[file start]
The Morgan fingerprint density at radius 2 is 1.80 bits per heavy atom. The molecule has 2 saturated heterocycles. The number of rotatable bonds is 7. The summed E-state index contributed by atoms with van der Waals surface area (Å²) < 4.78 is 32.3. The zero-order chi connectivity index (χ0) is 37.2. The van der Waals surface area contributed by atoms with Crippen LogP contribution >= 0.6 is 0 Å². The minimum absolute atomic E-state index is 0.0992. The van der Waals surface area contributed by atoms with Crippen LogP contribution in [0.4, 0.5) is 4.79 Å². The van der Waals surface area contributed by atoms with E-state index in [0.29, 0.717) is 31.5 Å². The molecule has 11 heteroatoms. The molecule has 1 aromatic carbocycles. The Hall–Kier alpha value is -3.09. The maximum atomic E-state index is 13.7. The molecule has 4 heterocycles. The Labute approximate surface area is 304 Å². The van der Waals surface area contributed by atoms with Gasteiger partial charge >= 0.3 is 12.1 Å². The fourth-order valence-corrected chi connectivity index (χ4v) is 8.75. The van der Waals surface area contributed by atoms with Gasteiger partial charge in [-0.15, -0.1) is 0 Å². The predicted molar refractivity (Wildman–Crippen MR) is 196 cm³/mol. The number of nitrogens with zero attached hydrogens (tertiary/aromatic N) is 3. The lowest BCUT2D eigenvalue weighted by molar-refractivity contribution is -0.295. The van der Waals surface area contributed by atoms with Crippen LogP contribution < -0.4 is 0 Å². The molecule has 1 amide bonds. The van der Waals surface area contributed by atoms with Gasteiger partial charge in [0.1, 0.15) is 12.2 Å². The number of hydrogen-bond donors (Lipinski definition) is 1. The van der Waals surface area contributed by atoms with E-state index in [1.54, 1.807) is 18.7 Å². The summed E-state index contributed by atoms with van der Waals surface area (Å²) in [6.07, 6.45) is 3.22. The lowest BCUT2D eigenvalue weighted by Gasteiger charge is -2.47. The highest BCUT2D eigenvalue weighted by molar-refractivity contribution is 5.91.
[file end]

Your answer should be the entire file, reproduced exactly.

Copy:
The Morgan fingerprint density at radius 2 is 1.80 bits per heavy atom. The molecule has 2 saturated heterocycles. The number of rotatable bonds is 7. The summed E-state index contributed by atoms with van der Waals surface area (Å²) < 4.78 is 32.3. The zero-order chi connectivity index (χ0) is 37.2. The van der Waals surface area contributed by atoms with Crippen LogP contribution >= 0.6 is 0 Å². The minimum absolute atomic E-state index is 0.0992. The van der Waals surface area contributed by atoms with Crippen LogP contribution in [0.4, 0.5) is 4.79 Å². The van der Waals surface area contributed by atoms with E-state index in [0.29, 0.717) is 31.5 Å². The molecule has 11 heteroatoms. The molecule has 1 aromatic carbocycles. The Hall–Kier alpha value is -3.09. The maximum atomic E-state index is 13.7. The molecule has 4 heterocycles. The Labute approximate surface area is 304 Å². The van der Waals surface area contributed by atoms with Gasteiger partial charge >= 0.3 is 12.1 Å². The fourth-order valence-corrected chi connectivity index (χ4v) is 8.75. The van der Waals surface area contributed by atoms with Gasteiger partial charge in [-0.15, -0.1) is 0 Å². The predicted molar refractivity (Wildman–Crippen MR) is 196 cm³/mol. The number of nitrogens with zero attached hydrogens (tertiary/aromatic N) is 3. The lowest BCUT2D eigenvalue weighted by molar-refractivity contribution is -0.295. The van der Waals surface area contributed by atoms with Crippen LogP contribution < -0.4 is 0 Å². The molecule has 1 amide bonds. The van der Waals surface area contributed by atoms with Gasteiger partial charge in [0.1, 0.15) is 12.2 Å². The number of hydrogen-bond donors (Lipinski definition) is 1. The van der Waals surface area contributed by atoms with E-state index in [1.54, 1.807) is 18.7 Å². The summed E-state index contributed by atoms with van der Waals surface area (Å²) in [6.07, 6.45) is 3.22. The lowest BCUT2D eigenvalue weighted by Gasteiger charge is -2.47. The highest BCUT2D eigenvalue weighted by molar-refractivity contribution is 5.91.